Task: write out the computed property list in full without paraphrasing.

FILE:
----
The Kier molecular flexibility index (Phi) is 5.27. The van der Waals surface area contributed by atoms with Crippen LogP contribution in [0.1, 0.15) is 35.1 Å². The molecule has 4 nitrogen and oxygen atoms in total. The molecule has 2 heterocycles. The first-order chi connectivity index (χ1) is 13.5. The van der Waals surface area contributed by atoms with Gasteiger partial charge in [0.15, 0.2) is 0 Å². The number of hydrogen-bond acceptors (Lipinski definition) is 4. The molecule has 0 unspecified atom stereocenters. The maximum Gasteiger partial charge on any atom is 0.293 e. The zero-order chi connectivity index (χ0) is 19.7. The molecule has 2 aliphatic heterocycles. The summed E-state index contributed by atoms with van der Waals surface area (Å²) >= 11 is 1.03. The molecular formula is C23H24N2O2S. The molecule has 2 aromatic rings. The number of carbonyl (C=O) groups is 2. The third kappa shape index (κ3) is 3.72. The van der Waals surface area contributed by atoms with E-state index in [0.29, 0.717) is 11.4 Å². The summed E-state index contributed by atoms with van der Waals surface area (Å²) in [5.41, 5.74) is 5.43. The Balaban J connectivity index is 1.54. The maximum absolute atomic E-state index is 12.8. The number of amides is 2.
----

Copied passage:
The Kier molecular flexibility index (Phi) is 5.27. The van der Waals surface area contributed by atoms with Crippen LogP contribution in [0.1, 0.15) is 35.1 Å². The molecule has 4 nitrogen and oxygen atoms in total. The molecule has 2 heterocycles. The first-order chi connectivity index (χ1) is 13.5. The van der Waals surface area contributed by atoms with Gasteiger partial charge in [0.15, 0.2) is 0 Å². The number of hydrogen-bond acceptors (Lipinski definition) is 4. The molecule has 0 unspecified atom stereocenters. The maximum Gasteiger partial charge on any atom is 0.293 e. The zero-order chi connectivity index (χ0) is 19.7. The molecule has 2 aliphatic heterocycles. The summed E-state index contributed by atoms with van der Waals surface area (Å²) >= 11 is 1.03. The molecular formula is C23H24N2O2S. The molecule has 2 aromatic rings. The number of carbonyl (C=O) groups is 2. The third kappa shape index (κ3) is 3.72. The van der Waals surface area contributed by atoms with E-state index in [0.29, 0.717) is 11.4 Å². The summed E-state index contributed by atoms with van der Waals surface area (Å²) in [5.41, 5.74) is 5.43. The Balaban J connectivity index is 1.54. The maximum absolute atomic E-state index is 12.8. The number of amides is 2.